Reliability of the bulk power system may not be as sexy as news of “got-rich-quick” energy traders and alleged insidious market manipulation. But for those on the ground balancing the practicalities of ensuring electricity arrives when and where it is needed with a carousal of mandatory regulations, it can be every bit as interesting.
Cue one of the North American Electric Reliability Corp.’s (NERC’s) newly effective Reliability Standards. CIP-014-1 sets forth six requirements (and several sub-requirements) designed to guard against physical attacks to the grid. It is commonly understood that this nascent standard is the progeny of two significant events that occurred in early 2013.
First, then-Chairman of the Federal Energy Regulatory Commission (FERC) Jon Wellinghoff directed his staff to conduct a power-flow analysis to assess grid vulnerability to physical attacks. The analysis suggested that coordinated attacks on as few as nine critical transmission facilities could cripple the grid, causing nationwide blackouts that could last months. Shortly thereafter, on April 16, an actual attack occurred on the Metcalf substation in San Jose, Calif. The Metcalf incident did not result in outages, and neither it nor the FERC analysis gained widespread attention until early 2014, after the former chairman had stepped down from FERC, entered private practice, and spoke with the media.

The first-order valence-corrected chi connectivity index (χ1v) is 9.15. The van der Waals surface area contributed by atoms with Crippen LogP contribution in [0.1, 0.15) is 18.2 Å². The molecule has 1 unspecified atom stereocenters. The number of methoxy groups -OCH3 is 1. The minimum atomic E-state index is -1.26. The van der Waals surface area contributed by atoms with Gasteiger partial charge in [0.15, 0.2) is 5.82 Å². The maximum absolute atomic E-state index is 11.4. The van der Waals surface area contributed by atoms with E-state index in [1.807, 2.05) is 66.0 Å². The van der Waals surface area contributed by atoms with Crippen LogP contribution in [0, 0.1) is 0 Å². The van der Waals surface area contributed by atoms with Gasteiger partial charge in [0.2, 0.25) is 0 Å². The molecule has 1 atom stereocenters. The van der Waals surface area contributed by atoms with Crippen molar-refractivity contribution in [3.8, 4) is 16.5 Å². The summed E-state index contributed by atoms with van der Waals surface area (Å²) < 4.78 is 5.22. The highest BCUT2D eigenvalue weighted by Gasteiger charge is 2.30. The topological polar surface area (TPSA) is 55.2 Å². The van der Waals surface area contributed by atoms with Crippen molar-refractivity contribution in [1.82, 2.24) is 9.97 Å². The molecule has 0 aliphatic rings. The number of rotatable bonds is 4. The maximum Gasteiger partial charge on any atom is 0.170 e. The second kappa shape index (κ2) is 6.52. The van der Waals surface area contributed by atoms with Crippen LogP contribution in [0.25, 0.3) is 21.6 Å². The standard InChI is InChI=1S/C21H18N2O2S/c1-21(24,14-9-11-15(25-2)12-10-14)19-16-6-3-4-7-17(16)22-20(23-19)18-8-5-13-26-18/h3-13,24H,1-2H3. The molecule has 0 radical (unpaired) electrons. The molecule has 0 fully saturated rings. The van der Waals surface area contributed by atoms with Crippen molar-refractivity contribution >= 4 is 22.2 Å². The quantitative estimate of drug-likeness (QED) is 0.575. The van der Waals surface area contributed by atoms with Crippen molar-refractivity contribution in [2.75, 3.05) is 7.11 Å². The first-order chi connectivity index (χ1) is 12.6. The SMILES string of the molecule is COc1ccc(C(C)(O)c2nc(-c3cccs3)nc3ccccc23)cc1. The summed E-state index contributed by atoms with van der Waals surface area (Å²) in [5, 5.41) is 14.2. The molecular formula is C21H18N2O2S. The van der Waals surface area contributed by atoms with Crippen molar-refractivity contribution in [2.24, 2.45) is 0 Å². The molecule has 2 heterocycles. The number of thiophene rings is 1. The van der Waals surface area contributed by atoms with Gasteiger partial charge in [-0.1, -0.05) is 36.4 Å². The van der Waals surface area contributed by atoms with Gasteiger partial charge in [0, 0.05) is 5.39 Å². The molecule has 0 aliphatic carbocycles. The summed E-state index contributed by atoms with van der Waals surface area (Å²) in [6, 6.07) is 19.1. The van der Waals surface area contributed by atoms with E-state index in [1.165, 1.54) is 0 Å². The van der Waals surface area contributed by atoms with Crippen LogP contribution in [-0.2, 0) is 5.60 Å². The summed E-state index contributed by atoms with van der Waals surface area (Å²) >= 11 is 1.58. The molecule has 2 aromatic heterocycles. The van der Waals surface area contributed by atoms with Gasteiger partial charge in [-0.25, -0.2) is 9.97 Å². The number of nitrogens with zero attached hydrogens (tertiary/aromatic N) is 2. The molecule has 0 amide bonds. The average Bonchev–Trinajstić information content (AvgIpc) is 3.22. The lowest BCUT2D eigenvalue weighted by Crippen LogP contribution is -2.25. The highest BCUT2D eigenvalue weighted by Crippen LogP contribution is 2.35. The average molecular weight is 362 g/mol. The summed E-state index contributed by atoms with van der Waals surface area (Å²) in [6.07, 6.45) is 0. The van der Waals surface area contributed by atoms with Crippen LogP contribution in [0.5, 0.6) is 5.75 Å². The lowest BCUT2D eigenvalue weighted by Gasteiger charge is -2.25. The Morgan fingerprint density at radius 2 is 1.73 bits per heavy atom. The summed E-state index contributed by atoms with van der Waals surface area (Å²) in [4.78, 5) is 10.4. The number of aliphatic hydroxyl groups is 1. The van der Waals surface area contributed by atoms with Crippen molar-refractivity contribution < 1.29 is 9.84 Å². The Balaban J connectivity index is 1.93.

Politicians in the throes of an important election year were confronted with national headlines asserting that the U.S. was at risk of a national blackout from a small-scale attack. The results of FERC’s power-flow analysis were publicized, and the Metcalf incident was cast as a sophisticated terrorist attack.
The response was decisive. A congressional inquiry was sent to FERC and NERC by a quartet of senators, including the former majority leader. Leaders of the U.S. Senate Committee on Energy and Natural Resources called for the Department of Energy’s Office of the Inspector General (OIG) to conduct an investigation. Allegations were made that the power-flow study was classified, impermissibly leaked, and provided a “road-map” for saboteurs. Against this backdrop, FERC directed NERC to develop a Reliability Standard to address the physical security of the grid.
NERC, as the designated Electric Reliability Organization under the Federal Power Act, is the only entity that can actually create Reliability Standards; FERC can only approve them or, as here, order NERC to create a standard that fits enumerated requirements. FERC has wielded that latter authority only one other time in recent years, when it directed the creation of a standard to address the risk of geomagnetic disturbances. NERC then commenced the compulsory stakeholder process required to develop a Reliability Standard per its Standard Processes Manual and presented FERC with CIP-014-1. FERC approved the standard in Order No. 802 on Nov. 11, 2014, with certain revisions that are due this summer.
CIP-014-1 is crafted in the modern, results-oriented NERC style and attempts to maximize compliance flexibility. It requires that transmission operators and some transmission owners conduct a risk-based assessment to determine transmission stations and substations with a “critical impact” on the grid, consider the “potential threats and vulnerabilities of a physical attack” on each asset, and then develop and implement a program to mitigate the hypothetical threats and vulnerabilities.